Thailand's powerful but politicized army sought to ease fears on Monday it might step in to resolve a festering political crisis, while anti-government protesters entrenched positions around Bangkok as they seek to disrupt a February election.
The latest round of an all-too-familiar political conflict in Thailand has dragged on for weeks. It flared last week into deadly clashes between police and protesters outside a stadium where registration for the February 2 poll was under way and at other rally sites around the Thai capital.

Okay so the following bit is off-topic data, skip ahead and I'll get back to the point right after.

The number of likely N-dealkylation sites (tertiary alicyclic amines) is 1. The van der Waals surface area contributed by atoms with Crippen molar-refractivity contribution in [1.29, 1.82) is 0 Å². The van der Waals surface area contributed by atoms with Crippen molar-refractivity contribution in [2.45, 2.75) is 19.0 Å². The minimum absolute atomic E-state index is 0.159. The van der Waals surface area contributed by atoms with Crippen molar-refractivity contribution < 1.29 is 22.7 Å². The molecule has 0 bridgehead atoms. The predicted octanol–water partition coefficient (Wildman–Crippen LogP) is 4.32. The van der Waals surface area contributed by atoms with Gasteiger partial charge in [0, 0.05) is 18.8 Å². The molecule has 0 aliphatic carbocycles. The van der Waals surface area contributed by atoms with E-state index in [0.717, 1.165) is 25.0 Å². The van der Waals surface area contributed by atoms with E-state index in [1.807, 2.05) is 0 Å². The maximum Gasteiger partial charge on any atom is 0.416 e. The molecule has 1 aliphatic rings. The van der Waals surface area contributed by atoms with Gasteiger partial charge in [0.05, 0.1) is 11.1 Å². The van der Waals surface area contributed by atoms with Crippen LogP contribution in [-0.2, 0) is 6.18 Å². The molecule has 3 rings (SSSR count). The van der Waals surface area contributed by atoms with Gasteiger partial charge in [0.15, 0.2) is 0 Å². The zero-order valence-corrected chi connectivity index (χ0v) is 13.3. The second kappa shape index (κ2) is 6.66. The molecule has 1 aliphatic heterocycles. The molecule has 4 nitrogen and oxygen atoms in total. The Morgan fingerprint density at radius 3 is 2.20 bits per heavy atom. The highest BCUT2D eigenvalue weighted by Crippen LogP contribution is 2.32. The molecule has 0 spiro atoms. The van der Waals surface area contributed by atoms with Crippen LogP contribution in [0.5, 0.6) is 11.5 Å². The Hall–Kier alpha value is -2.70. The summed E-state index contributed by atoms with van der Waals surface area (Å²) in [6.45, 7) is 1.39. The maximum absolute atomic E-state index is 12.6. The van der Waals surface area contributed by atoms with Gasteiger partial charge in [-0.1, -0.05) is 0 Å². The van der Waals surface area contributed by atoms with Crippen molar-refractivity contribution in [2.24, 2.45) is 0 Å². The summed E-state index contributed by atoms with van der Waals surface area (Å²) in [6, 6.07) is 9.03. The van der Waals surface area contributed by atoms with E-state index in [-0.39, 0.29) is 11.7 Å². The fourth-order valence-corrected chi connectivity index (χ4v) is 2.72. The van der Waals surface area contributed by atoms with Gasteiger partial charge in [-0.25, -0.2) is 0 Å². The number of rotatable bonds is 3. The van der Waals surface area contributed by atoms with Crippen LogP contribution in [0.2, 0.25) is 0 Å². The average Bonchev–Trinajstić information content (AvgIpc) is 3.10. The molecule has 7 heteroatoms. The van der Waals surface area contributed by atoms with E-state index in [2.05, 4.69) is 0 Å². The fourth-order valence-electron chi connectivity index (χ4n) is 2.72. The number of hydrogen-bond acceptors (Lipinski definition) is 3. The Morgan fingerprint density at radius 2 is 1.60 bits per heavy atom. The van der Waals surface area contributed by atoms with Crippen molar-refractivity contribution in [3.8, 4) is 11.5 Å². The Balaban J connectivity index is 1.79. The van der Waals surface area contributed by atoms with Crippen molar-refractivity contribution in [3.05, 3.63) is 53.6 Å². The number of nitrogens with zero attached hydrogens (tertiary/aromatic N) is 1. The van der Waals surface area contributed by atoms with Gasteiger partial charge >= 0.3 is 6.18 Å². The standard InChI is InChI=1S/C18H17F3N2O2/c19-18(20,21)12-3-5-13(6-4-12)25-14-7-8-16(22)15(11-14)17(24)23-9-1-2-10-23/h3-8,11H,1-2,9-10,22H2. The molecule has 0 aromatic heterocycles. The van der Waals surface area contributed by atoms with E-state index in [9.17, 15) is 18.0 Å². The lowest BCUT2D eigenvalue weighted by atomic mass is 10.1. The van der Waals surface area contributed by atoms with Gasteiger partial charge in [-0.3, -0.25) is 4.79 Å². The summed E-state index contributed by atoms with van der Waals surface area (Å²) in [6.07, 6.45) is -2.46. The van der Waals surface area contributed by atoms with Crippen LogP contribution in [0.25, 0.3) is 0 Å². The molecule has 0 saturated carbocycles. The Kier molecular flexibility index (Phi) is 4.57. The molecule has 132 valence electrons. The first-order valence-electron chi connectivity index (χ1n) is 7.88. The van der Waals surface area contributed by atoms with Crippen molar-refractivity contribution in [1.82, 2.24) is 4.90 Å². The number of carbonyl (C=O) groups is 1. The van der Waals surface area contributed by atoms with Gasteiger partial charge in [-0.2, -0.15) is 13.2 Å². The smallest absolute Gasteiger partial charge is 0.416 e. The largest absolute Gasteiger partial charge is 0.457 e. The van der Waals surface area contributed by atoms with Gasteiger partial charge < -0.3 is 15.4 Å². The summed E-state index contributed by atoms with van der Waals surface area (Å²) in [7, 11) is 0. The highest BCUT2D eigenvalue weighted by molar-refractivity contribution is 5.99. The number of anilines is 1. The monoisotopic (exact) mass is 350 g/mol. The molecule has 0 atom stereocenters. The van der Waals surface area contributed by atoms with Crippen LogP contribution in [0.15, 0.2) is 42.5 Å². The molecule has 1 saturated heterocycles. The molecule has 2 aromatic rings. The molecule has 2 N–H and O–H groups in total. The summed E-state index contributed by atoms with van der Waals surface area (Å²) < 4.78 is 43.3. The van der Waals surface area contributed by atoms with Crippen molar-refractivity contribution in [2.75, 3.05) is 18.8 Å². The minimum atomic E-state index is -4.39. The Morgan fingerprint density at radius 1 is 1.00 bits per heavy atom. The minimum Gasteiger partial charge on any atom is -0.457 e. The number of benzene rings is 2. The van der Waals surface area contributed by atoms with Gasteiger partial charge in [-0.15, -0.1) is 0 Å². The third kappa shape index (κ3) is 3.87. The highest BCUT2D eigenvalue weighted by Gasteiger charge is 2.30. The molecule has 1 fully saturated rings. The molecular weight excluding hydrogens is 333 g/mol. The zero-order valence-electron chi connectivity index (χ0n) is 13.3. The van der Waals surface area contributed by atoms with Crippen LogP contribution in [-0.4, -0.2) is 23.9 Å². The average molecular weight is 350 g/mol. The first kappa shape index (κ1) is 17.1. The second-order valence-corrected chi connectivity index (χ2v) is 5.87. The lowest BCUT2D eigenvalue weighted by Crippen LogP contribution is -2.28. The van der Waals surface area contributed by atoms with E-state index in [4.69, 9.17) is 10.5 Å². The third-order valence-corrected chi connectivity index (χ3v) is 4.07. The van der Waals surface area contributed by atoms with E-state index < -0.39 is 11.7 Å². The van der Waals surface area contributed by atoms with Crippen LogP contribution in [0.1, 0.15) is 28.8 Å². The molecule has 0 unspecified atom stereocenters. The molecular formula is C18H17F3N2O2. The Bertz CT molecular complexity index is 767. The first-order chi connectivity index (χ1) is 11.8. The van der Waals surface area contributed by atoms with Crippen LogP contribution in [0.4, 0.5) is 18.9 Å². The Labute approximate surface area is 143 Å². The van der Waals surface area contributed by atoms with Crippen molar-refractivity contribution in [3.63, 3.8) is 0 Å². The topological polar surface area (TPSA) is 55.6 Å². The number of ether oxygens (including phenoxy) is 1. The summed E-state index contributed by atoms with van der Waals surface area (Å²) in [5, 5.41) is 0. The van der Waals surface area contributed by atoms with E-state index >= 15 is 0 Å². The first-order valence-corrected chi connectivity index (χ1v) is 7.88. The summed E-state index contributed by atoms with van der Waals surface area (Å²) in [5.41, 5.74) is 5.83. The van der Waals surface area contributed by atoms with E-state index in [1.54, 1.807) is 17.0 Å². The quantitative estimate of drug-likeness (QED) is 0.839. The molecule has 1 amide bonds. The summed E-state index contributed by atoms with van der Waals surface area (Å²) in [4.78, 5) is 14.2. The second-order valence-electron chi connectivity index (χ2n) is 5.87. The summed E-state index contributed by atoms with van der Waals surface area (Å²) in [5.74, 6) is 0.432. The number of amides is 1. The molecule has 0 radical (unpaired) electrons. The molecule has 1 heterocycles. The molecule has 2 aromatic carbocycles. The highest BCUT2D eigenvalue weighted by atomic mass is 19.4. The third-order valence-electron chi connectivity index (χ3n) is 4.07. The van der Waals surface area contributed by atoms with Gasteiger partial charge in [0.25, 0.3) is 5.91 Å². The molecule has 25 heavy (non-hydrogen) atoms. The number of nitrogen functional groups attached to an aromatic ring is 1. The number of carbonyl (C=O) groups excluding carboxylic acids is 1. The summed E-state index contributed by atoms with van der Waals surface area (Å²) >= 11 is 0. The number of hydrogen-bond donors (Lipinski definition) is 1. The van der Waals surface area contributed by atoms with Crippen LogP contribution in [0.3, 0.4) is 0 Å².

The head of the military added to the growing sense of unease on Thursday when he refused to rule out a coup after those clashes. A policeman and a protester were killed when an unidentified gunman opened fire, and scores were wounded in the clashes.
The demonstrators are determined to topple Prime Minister Yingluck Shinawatra, who they accuse of being a puppet of her self-exiled brother and former premier, Thaksin Shinawatra.
(Read more: Violent protests expose cracks in Thai economy)